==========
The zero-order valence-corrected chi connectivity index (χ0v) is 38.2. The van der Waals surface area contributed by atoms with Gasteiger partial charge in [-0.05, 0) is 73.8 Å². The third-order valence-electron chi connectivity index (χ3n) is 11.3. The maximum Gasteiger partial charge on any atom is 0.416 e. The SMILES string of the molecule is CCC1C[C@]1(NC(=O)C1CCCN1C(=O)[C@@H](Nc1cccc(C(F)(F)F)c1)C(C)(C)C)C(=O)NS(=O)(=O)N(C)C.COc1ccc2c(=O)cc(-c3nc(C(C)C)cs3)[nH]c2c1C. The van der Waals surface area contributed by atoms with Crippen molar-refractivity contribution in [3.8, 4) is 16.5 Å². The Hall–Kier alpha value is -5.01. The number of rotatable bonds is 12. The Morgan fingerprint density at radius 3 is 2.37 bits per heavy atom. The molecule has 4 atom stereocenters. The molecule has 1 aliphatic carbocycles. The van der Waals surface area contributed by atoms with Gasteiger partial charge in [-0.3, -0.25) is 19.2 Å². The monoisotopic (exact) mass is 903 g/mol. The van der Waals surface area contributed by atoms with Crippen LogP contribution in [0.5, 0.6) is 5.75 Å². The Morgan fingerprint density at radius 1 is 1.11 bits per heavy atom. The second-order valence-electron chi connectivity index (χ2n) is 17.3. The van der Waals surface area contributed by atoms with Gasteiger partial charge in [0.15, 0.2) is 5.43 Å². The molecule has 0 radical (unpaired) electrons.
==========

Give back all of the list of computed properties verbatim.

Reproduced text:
The zero-order valence-corrected chi connectivity index (χ0v) is 38.2. The van der Waals surface area contributed by atoms with Gasteiger partial charge in [-0.05, 0) is 73.8 Å². The third-order valence-electron chi connectivity index (χ3n) is 11.3. The maximum Gasteiger partial charge on any atom is 0.416 e. The SMILES string of the molecule is CCC1C[C@]1(NC(=O)C1CCCN1C(=O)[C@@H](Nc1cccc(C(F)(F)F)c1)C(C)(C)C)C(=O)NS(=O)(=O)N(C)C.COc1ccc2c(=O)cc(-c3nc(C(C)C)cs3)[nH]c2c1C. The van der Waals surface area contributed by atoms with Crippen molar-refractivity contribution in [3.8, 4) is 16.5 Å². The Hall–Kier alpha value is -5.01. The number of rotatable bonds is 12. The Morgan fingerprint density at radius 3 is 2.37 bits per heavy atom. The molecule has 4 atom stereocenters. The molecule has 1 aliphatic carbocycles. The van der Waals surface area contributed by atoms with Gasteiger partial charge in [-0.3, -0.25) is 19.2 Å². The monoisotopic (exact) mass is 903 g/mol. The van der Waals surface area contributed by atoms with Crippen LogP contribution in [0.5, 0.6) is 5.75 Å². The Morgan fingerprint density at radius 1 is 1.11 bits per heavy atom. The second-order valence-electron chi connectivity index (χ2n) is 17.3. The van der Waals surface area contributed by atoms with Gasteiger partial charge in [0.15, 0.2) is 5.43 Å². The molecule has 0 radical (unpaired) electrons.